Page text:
Under the new law that has been passed couple of days ago, real estate agents are no longer obliged to reveal their commission rates to their buyers. Furthermore, they are no longer obligated to follow an extreme commission limit.
The modifications made in the Property Occupations Act and its associated regulations will surely affect how buyers and sellers make a deal, since the agents are no longer required to reveal their fee to the prospective buyers.
With the latest changes, agents can now ask any amount as commission fee from the seller as the maximum commission limits have been dissolved. These changes will also affect how agents participate in an auction as they are no longer required to issue price guides.
The goal of these changes, according to Jarrod Bleijie, Queensland’s attorney general, is to get rid of red tape as the changes will also include stricter disclosure policy, elimination of warning statement written in the contract and longer agency agreements. He said, “Contracts can often do more harm than good, with many people either skimming over important information or in some cases not reading the finer detail at all”.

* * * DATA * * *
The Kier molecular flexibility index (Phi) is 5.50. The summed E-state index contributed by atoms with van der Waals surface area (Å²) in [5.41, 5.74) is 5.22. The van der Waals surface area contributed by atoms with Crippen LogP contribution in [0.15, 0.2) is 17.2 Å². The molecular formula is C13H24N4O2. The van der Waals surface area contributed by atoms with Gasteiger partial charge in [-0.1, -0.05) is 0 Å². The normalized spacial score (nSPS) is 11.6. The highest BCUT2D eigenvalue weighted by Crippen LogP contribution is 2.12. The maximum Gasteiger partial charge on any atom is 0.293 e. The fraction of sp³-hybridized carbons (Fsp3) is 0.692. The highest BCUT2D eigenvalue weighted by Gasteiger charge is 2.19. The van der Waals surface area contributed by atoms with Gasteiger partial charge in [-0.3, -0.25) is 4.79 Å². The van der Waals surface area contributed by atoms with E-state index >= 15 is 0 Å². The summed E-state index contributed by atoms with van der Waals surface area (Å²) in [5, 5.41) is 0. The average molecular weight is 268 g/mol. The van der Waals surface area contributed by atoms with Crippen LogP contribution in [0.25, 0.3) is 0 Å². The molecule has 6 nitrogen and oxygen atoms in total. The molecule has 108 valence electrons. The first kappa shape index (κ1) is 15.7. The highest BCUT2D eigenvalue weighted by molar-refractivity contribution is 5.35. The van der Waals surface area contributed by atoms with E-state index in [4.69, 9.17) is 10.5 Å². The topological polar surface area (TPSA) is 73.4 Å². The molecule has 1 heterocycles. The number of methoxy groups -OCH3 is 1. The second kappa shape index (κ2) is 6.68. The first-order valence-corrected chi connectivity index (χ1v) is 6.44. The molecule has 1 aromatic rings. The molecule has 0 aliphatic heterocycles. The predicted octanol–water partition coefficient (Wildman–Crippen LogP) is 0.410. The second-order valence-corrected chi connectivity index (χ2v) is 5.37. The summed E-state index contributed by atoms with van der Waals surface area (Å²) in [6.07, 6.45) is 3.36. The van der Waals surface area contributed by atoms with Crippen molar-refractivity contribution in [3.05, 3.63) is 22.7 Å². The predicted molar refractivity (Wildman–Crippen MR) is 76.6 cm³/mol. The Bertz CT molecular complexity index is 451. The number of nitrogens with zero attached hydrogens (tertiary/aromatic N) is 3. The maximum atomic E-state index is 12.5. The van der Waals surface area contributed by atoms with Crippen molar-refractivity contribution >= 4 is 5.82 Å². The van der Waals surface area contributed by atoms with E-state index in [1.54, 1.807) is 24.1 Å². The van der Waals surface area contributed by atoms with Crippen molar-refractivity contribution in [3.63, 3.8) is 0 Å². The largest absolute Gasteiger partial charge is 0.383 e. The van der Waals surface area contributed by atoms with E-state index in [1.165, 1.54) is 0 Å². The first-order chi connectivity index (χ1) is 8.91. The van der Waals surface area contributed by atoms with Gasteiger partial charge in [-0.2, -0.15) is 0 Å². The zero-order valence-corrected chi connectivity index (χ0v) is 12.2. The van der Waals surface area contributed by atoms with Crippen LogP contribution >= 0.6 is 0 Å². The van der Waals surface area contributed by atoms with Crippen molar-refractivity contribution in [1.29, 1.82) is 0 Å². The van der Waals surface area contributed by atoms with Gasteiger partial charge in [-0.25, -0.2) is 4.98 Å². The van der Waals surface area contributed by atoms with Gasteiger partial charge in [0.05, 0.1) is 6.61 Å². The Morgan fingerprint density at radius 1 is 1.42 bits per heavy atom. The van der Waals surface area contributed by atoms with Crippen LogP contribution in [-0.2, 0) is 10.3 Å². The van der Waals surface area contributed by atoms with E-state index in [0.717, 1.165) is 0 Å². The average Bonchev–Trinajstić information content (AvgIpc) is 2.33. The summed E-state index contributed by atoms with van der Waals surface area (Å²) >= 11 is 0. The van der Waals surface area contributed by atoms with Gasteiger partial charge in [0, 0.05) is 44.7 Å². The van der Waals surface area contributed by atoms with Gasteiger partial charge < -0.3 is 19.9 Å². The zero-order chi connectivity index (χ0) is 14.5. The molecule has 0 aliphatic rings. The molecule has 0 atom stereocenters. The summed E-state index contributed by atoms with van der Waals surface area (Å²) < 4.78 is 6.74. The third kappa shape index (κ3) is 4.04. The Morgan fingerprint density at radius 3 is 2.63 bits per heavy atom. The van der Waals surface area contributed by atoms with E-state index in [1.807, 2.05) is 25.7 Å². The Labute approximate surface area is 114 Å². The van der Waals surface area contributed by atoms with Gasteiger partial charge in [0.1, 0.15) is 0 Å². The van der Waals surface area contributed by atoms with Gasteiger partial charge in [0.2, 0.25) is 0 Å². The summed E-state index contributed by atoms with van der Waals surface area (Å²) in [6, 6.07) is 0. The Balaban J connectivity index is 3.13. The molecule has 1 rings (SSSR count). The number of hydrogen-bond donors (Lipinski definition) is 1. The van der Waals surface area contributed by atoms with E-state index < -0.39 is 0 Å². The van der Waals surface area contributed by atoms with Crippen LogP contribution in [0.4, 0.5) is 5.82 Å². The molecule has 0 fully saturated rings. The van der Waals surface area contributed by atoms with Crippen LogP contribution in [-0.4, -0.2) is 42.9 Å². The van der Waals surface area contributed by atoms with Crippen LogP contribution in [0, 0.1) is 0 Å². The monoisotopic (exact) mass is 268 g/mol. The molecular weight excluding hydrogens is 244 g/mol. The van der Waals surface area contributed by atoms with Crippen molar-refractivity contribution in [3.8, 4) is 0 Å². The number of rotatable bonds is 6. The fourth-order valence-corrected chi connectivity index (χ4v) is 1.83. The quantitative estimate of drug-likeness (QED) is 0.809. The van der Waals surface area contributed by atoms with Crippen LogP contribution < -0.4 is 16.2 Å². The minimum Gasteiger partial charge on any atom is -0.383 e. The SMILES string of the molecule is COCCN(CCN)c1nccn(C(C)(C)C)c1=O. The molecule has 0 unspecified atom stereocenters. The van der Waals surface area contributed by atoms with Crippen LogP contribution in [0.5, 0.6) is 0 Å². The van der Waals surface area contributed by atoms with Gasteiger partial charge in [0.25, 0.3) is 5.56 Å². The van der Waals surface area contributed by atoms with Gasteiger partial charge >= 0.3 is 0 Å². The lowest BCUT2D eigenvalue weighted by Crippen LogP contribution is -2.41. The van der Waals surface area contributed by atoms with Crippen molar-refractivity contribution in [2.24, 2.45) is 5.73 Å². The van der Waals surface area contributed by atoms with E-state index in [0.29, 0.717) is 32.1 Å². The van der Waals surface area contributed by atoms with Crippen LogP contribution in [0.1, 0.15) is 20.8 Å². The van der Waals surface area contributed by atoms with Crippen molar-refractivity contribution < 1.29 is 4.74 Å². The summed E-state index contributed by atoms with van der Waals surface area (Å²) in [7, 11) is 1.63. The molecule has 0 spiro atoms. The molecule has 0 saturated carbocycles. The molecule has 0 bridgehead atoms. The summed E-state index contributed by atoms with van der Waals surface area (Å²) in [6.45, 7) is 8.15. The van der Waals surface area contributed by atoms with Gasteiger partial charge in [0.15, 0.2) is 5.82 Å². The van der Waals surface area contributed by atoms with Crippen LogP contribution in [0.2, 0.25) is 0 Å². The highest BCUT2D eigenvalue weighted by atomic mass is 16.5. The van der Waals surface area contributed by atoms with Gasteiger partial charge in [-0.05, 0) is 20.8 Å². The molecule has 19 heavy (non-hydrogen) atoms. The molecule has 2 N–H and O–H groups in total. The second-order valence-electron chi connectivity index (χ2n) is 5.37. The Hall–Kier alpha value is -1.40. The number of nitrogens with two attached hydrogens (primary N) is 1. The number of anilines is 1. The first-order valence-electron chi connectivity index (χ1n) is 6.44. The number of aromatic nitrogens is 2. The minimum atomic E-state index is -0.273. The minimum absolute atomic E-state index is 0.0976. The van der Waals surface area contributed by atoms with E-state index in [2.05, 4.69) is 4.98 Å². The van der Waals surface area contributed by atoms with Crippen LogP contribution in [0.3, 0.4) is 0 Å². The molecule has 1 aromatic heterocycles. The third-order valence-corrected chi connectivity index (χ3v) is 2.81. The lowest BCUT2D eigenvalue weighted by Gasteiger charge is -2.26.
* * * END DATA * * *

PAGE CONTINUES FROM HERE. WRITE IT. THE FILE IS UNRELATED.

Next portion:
According to Jarrod’s statement, these changes will greatly protect Queenslanders in purchasing a house. When the process of buying a house becomes simpler, people living in Queensland who want to invest in a house will be secured with the changes as stated in the Act.
On the part of real estate agents, the changes are well-respected. In fact, the president of Real Estate Institute of Queensland, Anton Kardash, considered the changes, specifically the price guide ban, as a way to promote transparent relationship between the buyer and the seller. For him, it is a win-win situation for consumers as they will enjoy better transparency when they purchase a property at an auction.
However, the changes may also hurt the merchants, according to Tony Panos, who is a real estate coach. He told the Real Estate Business publication that buyers might be disappointed if they would not have a way to know whether or not such property is in their price range. “They would stay away from properties where they were given no idea at all of the selling price. So, I think it would be against the vendor’s best interests,” Tony commented.
Given previous allegations of developer support for the Campbell-Newman government one has to question who benefits most from these changes